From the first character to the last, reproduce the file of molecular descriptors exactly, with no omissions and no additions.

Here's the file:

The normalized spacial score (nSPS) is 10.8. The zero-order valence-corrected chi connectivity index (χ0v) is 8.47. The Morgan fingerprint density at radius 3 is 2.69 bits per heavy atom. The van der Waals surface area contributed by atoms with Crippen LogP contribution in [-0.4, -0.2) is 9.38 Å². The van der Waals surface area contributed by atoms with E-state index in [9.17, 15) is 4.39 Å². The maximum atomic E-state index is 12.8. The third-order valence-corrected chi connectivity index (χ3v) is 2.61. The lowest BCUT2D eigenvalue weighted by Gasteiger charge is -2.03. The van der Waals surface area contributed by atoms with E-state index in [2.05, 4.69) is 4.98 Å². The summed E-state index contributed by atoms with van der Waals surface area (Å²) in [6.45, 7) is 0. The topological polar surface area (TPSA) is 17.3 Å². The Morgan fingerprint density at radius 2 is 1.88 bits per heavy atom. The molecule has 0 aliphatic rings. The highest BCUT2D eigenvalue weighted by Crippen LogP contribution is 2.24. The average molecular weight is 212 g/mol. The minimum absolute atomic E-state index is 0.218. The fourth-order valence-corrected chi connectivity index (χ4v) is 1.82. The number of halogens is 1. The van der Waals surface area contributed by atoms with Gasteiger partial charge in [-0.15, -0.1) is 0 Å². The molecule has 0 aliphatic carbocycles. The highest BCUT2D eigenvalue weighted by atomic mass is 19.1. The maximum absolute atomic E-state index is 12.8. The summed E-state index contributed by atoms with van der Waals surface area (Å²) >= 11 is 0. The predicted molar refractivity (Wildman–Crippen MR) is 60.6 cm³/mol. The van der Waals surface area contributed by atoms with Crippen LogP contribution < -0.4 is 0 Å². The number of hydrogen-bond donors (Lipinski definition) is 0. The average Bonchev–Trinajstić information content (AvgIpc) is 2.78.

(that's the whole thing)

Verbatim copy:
The normalized spacial score (nSPS) is 10.8. The zero-order valence-corrected chi connectivity index (χ0v) is 8.47. The Morgan fingerprint density at radius 3 is 2.69 bits per heavy atom. The van der Waals surface area contributed by atoms with Crippen LogP contribution in [-0.4, -0.2) is 9.38 Å². The van der Waals surface area contributed by atoms with E-state index in [9.17, 15) is 4.39 Å². The maximum atomic E-state index is 12.8. The third-order valence-corrected chi connectivity index (χ3v) is 2.61. The lowest BCUT2D eigenvalue weighted by Gasteiger charge is -2.03. The van der Waals surface area contributed by atoms with E-state index in [2.05, 4.69) is 4.98 Å². The summed E-state index contributed by atoms with van der Waals surface area (Å²) in [6.45, 7) is 0. The topological polar surface area (TPSA) is 17.3 Å². The Morgan fingerprint density at radius 2 is 1.88 bits per heavy atom. The molecule has 0 aliphatic rings. The highest BCUT2D eigenvalue weighted by Crippen LogP contribution is 2.24. The average molecular weight is 212 g/mol. The minimum absolute atomic E-state index is 0.218. The fourth-order valence-corrected chi connectivity index (χ4v) is 1.82. The number of halogens is 1. The van der Waals surface area contributed by atoms with Gasteiger partial charge in [-0.15, -0.1) is 0 Å². The molecule has 0 aliphatic carbocycles. The highest BCUT2D eigenvalue weighted by atomic mass is 19.1. The maximum absolute atomic E-state index is 12.8. The summed E-state index contributed by atoms with van der Waals surface area (Å²) >= 11 is 0. The predicted molar refractivity (Wildman–Crippen MR) is 60.6 cm³/mol. The van der Waals surface area contributed by atoms with Crippen LogP contribution < -0.4 is 0 Å². The number of hydrogen-bond donors (Lipinski definition) is 0. The average Bonchev–Trinajstić information content (AvgIpc) is 2.78.